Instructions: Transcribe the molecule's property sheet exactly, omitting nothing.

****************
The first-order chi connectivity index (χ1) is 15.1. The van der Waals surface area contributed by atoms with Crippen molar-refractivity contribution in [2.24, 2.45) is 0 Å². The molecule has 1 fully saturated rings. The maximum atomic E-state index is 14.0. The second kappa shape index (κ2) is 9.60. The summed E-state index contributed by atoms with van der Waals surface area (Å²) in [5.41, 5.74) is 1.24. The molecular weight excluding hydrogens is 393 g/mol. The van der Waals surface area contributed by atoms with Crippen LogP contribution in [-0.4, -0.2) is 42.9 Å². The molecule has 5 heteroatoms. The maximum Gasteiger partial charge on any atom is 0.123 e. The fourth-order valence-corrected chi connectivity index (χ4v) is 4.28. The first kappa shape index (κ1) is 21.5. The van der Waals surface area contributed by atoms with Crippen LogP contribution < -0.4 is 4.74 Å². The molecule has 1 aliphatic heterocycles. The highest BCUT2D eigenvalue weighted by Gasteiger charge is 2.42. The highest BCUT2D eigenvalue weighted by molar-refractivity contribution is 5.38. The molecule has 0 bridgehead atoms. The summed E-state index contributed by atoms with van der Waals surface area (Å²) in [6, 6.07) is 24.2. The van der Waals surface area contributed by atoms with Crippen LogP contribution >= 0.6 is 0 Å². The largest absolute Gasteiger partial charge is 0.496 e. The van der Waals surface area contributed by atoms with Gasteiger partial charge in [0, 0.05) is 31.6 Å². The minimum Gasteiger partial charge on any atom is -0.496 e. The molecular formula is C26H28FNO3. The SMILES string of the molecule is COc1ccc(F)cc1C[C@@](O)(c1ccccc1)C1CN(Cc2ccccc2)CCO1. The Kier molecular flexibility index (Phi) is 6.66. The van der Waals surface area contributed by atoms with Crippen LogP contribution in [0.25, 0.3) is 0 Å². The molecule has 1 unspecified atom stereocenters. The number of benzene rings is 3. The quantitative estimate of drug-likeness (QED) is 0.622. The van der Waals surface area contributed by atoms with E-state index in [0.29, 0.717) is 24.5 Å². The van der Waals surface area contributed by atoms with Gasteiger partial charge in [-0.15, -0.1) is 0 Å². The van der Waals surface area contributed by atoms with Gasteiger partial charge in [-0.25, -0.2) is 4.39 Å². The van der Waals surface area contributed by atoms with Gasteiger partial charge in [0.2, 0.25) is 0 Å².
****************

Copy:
The first-order chi connectivity index (χ1) is 15.1. The van der Waals surface area contributed by atoms with Crippen molar-refractivity contribution in [2.24, 2.45) is 0 Å². The molecule has 1 fully saturated rings. The maximum atomic E-state index is 14.0. The second kappa shape index (κ2) is 9.60. The summed E-state index contributed by atoms with van der Waals surface area (Å²) in [5.41, 5.74) is 1.24. The molecular weight excluding hydrogens is 393 g/mol. The van der Waals surface area contributed by atoms with Crippen LogP contribution in [-0.4, -0.2) is 42.9 Å². The molecule has 5 heteroatoms. The maximum Gasteiger partial charge on any atom is 0.123 e. The fourth-order valence-corrected chi connectivity index (χ4v) is 4.28. The first kappa shape index (κ1) is 21.5. The van der Waals surface area contributed by atoms with Crippen LogP contribution < -0.4 is 4.74 Å². The molecule has 1 aliphatic heterocycles. The highest BCUT2D eigenvalue weighted by Gasteiger charge is 2.42. The highest BCUT2D eigenvalue weighted by molar-refractivity contribution is 5.38. The molecule has 0 bridgehead atoms. The summed E-state index contributed by atoms with van der Waals surface area (Å²) in [6, 6.07) is 24.2. The van der Waals surface area contributed by atoms with Crippen LogP contribution >= 0.6 is 0 Å². The largest absolute Gasteiger partial charge is 0.496 e. The van der Waals surface area contributed by atoms with Gasteiger partial charge in [0, 0.05) is 31.6 Å². The minimum Gasteiger partial charge on any atom is -0.496 e. The molecular formula is C26H28FNO3. The SMILES string of the molecule is COc1ccc(F)cc1C[C@@](O)(c1ccccc1)C1CN(Cc2ccccc2)CCO1. The Kier molecular flexibility index (Phi) is 6.66. The van der Waals surface area contributed by atoms with Crippen LogP contribution in [0.25, 0.3) is 0 Å². The molecule has 1 unspecified atom stereocenters. The number of benzene rings is 3. The quantitative estimate of drug-likeness (QED) is 0.622. The van der Waals surface area contributed by atoms with E-state index in [0.29, 0.717) is 24.5 Å². The van der Waals surface area contributed by atoms with Gasteiger partial charge in [-0.15, -0.1) is 0 Å². The van der Waals surface area contributed by atoms with Gasteiger partial charge in [-0.25, -0.2) is 4.39 Å². The van der Waals surface area contributed by atoms with Gasteiger partial charge in [0.2, 0.25) is 0 Å².